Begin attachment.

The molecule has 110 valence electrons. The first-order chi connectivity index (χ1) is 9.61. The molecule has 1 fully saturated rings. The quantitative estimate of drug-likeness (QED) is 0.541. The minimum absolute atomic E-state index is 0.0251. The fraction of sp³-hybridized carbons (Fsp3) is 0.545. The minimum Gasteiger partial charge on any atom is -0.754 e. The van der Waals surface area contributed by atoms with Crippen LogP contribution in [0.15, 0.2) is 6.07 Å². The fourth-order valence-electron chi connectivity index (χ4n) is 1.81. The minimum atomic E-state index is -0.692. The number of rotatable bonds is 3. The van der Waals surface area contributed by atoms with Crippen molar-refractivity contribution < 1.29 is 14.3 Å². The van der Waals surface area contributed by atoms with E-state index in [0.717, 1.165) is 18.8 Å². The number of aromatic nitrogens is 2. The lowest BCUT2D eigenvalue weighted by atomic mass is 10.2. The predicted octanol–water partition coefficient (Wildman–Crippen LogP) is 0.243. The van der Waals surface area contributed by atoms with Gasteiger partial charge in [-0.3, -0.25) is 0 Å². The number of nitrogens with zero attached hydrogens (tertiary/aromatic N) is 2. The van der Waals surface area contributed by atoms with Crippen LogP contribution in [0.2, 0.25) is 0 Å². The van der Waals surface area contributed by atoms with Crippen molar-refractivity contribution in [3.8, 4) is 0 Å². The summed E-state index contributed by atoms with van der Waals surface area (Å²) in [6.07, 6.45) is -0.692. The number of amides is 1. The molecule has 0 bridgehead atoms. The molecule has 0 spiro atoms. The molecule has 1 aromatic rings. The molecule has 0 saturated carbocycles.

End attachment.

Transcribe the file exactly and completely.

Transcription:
The molecule has 110 valence electrons. The first-order chi connectivity index (χ1) is 9.61. The molecule has 1 fully saturated rings. The quantitative estimate of drug-likeness (QED) is 0.541. The minimum absolute atomic E-state index is 0.0251. The fraction of sp³-hybridized carbons (Fsp3) is 0.545. The minimum Gasteiger partial charge on any atom is -0.754 e. The van der Waals surface area contributed by atoms with Crippen LogP contribution in [0.15, 0.2) is 6.07 Å². The fourth-order valence-electron chi connectivity index (χ4n) is 1.81. The minimum atomic E-state index is -0.692. The number of rotatable bonds is 3. The van der Waals surface area contributed by atoms with Crippen molar-refractivity contribution < 1.29 is 14.3 Å². The van der Waals surface area contributed by atoms with E-state index in [0.717, 1.165) is 18.8 Å². The number of aromatic nitrogens is 2. The lowest BCUT2D eigenvalue weighted by atomic mass is 10.2. The predicted octanol–water partition coefficient (Wildman–Crippen LogP) is 0.243. The van der Waals surface area contributed by atoms with Gasteiger partial charge in [-0.3, -0.25) is 0 Å². The number of nitrogens with zero attached hydrogens (tertiary/aromatic N) is 2. The van der Waals surface area contributed by atoms with Crippen LogP contribution in [0.2, 0.25) is 0 Å². The van der Waals surface area contributed by atoms with Crippen molar-refractivity contribution in [3.8, 4) is 0 Å². The summed E-state index contributed by atoms with van der Waals surface area (Å²) in [6.07, 6.45) is -0.692. The number of amides is 1. The molecule has 0 bridgehead atoms. The molecule has 0 spiro atoms. The molecule has 1 aromatic rings. The molecule has 0 saturated carbocycles.